Elon Musk's bid to take over Twitter recalls the robber barons of the 19th century

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<span class="caption">Elon Musk has over 80 million Twitter followers, so why does he need to own the platform?</span> <span class="attribution"><span class="source">(AP Photo/Eric Risberg)</span></span>
Elon Musk has over 80 million Twitter followers, so why does he need to own the platform? (AP Photo/Eric Risberg)

Pundits, academics and members of the public have criticized Elon Musk’s successful bid to acquire Twitter. Some Twitter users have even considered leaving the platform.

For these critics and concerned users, Musk’s bid for the social media is a risk to the freedom of expression one of the most important communication venues in the information economy.

While the trend to bypass the media has been growing in recent decades thanks to access to information and communication technologies (ICTs), Musk’s proposed takeover does not seem to make sense.

What could be the real motivation behind his takeover of Twitter?

Media barons

Musk’s plan to acquire Twitter has several historical precedents where the rich and the powerful attempted to control their own media to reach the public without other intermediaries.

In 2006, Twitter was created at Odeo Projects as a side project offering a short-messaging system (SMS) to taxi drivers. The project took off, and soon Twitter was spun off into its own entity.

In 2013, Twitter became a public company traded at the New York Stock Exchange.

In April 2022, Musk reached a deal to acquire the platform after facing initial constraints and a rebuff by the company’s board.

Capital investment in the media is not new. For example, journalist Henry Jarvis Raymond and banker George Jones founded the New York Times. Today, industrialists and entrepreneurs own most media venues, such as Amazon’s Jeff Bezos’s purchase of the Washington Post in 2013.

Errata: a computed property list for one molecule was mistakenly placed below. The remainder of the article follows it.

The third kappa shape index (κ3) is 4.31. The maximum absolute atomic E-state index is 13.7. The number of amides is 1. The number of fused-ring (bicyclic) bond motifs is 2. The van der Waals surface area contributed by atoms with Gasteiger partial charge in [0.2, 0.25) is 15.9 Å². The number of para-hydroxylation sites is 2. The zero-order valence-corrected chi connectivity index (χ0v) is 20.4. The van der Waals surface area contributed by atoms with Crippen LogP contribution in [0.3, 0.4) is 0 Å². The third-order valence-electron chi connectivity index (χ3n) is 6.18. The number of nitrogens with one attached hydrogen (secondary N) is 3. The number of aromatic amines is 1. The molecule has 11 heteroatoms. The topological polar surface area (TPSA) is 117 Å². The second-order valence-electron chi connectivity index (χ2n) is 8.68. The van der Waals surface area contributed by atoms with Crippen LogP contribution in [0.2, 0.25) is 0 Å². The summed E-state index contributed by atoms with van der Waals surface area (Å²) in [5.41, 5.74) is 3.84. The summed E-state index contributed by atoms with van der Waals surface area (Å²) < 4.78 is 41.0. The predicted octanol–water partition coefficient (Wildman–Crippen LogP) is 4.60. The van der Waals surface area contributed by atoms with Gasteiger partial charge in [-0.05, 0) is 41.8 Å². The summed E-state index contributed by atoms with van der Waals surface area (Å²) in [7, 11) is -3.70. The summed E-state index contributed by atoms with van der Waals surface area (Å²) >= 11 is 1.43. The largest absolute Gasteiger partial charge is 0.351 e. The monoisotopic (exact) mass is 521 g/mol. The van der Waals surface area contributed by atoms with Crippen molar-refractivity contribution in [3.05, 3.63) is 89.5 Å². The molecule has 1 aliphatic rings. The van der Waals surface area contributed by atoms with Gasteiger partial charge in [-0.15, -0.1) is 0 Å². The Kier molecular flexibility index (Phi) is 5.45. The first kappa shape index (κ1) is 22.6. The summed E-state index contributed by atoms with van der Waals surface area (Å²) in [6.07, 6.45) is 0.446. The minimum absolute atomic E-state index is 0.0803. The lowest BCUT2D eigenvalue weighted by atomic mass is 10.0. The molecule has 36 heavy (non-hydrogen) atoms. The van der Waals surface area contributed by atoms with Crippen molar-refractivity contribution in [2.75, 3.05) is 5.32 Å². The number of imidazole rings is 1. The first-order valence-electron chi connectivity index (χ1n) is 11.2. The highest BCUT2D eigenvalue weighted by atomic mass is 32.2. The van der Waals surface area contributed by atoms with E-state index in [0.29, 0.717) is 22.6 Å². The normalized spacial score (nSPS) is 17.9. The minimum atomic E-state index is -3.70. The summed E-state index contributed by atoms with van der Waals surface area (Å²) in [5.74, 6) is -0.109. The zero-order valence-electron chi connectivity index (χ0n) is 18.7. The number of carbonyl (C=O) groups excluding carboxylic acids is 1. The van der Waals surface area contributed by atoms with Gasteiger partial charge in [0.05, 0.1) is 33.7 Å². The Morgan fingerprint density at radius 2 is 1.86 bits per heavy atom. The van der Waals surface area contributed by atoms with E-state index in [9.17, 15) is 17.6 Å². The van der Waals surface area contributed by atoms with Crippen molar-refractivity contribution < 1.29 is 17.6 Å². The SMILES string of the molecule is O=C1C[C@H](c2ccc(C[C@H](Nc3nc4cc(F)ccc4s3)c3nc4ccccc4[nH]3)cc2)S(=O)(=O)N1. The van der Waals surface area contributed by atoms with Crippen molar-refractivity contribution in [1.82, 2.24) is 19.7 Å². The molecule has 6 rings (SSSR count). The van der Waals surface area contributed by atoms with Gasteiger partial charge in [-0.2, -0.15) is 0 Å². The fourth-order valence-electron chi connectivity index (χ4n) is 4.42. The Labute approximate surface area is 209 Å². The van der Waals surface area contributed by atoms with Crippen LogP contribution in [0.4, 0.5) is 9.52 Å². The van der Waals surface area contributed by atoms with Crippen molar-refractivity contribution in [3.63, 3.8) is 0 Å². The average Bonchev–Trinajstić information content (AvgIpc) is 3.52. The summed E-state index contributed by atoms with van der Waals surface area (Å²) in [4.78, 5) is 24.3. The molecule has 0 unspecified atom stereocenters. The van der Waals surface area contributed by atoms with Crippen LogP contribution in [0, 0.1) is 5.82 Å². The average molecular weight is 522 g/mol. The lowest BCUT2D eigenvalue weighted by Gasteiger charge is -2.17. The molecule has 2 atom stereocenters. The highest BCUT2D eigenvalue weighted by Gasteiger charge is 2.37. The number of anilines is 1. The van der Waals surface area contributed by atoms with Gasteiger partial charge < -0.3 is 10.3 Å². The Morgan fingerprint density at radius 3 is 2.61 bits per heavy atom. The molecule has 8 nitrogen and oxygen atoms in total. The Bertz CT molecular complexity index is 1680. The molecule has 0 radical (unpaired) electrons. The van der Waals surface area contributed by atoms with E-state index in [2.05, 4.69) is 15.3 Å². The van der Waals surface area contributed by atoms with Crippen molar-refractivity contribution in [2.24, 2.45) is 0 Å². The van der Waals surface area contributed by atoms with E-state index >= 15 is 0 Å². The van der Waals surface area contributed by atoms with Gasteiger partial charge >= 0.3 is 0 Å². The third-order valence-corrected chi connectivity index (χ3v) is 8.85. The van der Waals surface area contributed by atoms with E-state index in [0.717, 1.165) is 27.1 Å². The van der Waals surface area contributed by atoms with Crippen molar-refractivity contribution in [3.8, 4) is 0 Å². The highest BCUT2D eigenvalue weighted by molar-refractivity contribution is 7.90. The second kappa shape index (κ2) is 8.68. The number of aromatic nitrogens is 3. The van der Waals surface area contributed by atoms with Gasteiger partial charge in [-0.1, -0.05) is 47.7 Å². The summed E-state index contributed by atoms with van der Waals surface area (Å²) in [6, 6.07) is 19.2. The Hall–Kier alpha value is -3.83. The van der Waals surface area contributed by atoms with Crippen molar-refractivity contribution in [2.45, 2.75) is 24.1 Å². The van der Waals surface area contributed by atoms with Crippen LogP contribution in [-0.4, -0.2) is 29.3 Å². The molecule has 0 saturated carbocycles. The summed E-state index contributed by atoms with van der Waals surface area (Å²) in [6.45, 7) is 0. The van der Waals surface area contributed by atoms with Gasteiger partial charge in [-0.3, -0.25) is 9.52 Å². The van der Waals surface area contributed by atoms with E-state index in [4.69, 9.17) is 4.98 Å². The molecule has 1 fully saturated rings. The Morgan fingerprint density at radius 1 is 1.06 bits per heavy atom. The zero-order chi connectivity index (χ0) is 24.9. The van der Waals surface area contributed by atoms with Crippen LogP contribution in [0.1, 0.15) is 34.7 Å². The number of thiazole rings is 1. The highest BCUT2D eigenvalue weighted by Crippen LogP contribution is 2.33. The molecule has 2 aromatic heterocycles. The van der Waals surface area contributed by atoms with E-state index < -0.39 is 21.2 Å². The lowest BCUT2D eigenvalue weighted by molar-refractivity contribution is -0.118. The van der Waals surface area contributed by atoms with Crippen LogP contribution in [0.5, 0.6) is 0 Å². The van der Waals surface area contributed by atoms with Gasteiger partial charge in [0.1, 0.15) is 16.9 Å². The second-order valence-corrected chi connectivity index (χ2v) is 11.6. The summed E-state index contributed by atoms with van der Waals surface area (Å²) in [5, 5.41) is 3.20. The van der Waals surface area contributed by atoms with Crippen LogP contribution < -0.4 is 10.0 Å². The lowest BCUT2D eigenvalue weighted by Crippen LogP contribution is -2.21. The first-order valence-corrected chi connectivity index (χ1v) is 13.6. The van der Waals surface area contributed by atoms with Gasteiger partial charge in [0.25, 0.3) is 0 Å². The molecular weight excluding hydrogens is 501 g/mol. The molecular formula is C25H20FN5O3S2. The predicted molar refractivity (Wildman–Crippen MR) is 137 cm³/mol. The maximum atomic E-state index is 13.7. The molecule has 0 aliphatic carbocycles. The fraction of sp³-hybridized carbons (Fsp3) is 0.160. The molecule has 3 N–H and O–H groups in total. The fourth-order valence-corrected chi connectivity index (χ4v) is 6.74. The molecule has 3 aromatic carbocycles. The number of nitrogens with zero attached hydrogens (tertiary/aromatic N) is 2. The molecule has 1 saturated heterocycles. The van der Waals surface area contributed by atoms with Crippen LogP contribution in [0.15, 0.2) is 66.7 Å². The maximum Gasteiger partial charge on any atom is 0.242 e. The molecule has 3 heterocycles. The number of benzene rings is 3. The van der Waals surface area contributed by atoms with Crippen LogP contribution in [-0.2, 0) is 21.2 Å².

Much like Mark Zuckerberg’s Facebook, Musk’s Twitter becomes a natively grown media organization; that means unlike traditional media, both platforms enable sharing between users, instead of pushing content at audiences.

Robber barons

The term “robber baron” was used to describe 19th-century American industrialists and financiers in an unflattering manner. They are portrayed as greedy businessmen who seize control over industries and privatized utilities through unethical business practices.

The history of robber barons is filled with the epic and sensational depictions of business leaders such as Charles Tyson Yerkes, Cornelius Vanderbilt, Jay Gould and John D. Rockefeller by the media. Often, robber barons become the topic of discussion and gossip — critics denounce them in the media.

Early critics often drew comparisons between robber barons and medieval feudal lords who unfairly maintained control over basic necessities and resources in their societies.

Much of the criticism against Musk, Bezos and Zuckerberg — and other Silicon Valley entrepreneurs like Google founders Sergei Brin and Larry Page — is eerily reminiscent of the criticisms levelled against 19th-century robber barons.

The platforms exploited by Musk, Bezos, Zuckerberg, Brin and Page have become necessary public utilities in the information economy, and these media barons exploit people’s data for their own personal gain.